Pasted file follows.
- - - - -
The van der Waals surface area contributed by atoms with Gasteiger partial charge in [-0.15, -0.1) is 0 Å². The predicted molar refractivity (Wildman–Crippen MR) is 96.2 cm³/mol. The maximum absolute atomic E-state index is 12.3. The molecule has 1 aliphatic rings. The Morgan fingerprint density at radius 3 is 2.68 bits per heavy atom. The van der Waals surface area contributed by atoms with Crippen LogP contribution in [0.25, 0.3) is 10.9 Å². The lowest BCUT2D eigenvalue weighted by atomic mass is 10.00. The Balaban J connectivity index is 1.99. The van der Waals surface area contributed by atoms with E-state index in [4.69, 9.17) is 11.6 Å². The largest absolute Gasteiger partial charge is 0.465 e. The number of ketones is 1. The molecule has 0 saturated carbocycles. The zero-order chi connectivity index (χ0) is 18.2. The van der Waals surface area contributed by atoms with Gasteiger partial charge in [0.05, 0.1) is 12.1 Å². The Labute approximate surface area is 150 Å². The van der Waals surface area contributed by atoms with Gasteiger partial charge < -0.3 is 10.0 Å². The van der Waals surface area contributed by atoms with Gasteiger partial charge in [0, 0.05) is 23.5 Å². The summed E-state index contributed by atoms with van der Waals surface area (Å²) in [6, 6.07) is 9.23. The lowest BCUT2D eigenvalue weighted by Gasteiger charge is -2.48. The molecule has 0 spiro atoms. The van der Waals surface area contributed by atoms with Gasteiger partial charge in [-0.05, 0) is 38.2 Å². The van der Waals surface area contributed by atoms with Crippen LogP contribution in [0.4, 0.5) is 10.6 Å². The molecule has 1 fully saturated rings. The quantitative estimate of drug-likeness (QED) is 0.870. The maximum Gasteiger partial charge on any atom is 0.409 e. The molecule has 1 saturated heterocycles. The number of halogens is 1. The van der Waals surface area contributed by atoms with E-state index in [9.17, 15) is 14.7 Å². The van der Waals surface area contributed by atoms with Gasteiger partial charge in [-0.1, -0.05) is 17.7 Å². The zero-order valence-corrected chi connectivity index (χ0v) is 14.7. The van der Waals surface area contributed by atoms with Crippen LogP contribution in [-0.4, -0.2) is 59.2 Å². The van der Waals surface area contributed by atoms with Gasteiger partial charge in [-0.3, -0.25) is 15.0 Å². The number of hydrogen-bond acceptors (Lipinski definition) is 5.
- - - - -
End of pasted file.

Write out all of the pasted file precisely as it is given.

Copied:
The van der Waals surface area contributed by atoms with Gasteiger partial charge in [-0.15, -0.1) is 0 Å². The predicted molar refractivity (Wildman–Crippen MR) is 96.2 cm³/mol. The maximum absolute atomic E-state index is 12.3. The molecule has 1 aliphatic rings. The Morgan fingerprint density at radius 3 is 2.68 bits per heavy atom. The van der Waals surface area contributed by atoms with Crippen LogP contribution in [0.25, 0.3) is 10.9 Å². The lowest BCUT2D eigenvalue weighted by atomic mass is 10.00. The Balaban J connectivity index is 1.99. The van der Waals surface area contributed by atoms with E-state index in [4.69, 9.17) is 11.6 Å². The largest absolute Gasteiger partial charge is 0.465 e. The number of ketones is 1. The molecule has 0 saturated carbocycles. The zero-order chi connectivity index (χ0) is 18.2. The van der Waals surface area contributed by atoms with Gasteiger partial charge in [0.05, 0.1) is 12.1 Å². The Labute approximate surface area is 150 Å². The van der Waals surface area contributed by atoms with Gasteiger partial charge < -0.3 is 10.0 Å². The van der Waals surface area contributed by atoms with Gasteiger partial charge in [0, 0.05) is 23.5 Å². The summed E-state index contributed by atoms with van der Waals surface area (Å²) in [6, 6.07) is 9.23. The lowest BCUT2D eigenvalue weighted by Gasteiger charge is -2.48. The molecule has 0 spiro atoms. The van der Waals surface area contributed by atoms with Gasteiger partial charge in [-0.05, 0) is 38.2 Å². The van der Waals surface area contributed by atoms with Crippen LogP contribution in [0.4, 0.5) is 10.6 Å². The molecule has 1 fully saturated rings. The quantitative estimate of drug-likeness (QED) is 0.870. The maximum Gasteiger partial charge on any atom is 0.409 e. The molecule has 1 saturated heterocycles. The number of halogens is 1. The van der Waals surface area contributed by atoms with E-state index in [9.17, 15) is 14.7 Å². The van der Waals surface area contributed by atoms with Gasteiger partial charge in [-0.1, -0.05) is 17.7 Å². The zero-order valence-corrected chi connectivity index (χ0v) is 14.7. The van der Waals surface area contributed by atoms with Crippen LogP contribution in [-0.4, -0.2) is 59.2 Å². The van der Waals surface area contributed by atoms with Gasteiger partial charge in [-0.3, -0.25) is 15.0 Å². The number of hydrogen-bond acceptors (Lipinski definition) is 5.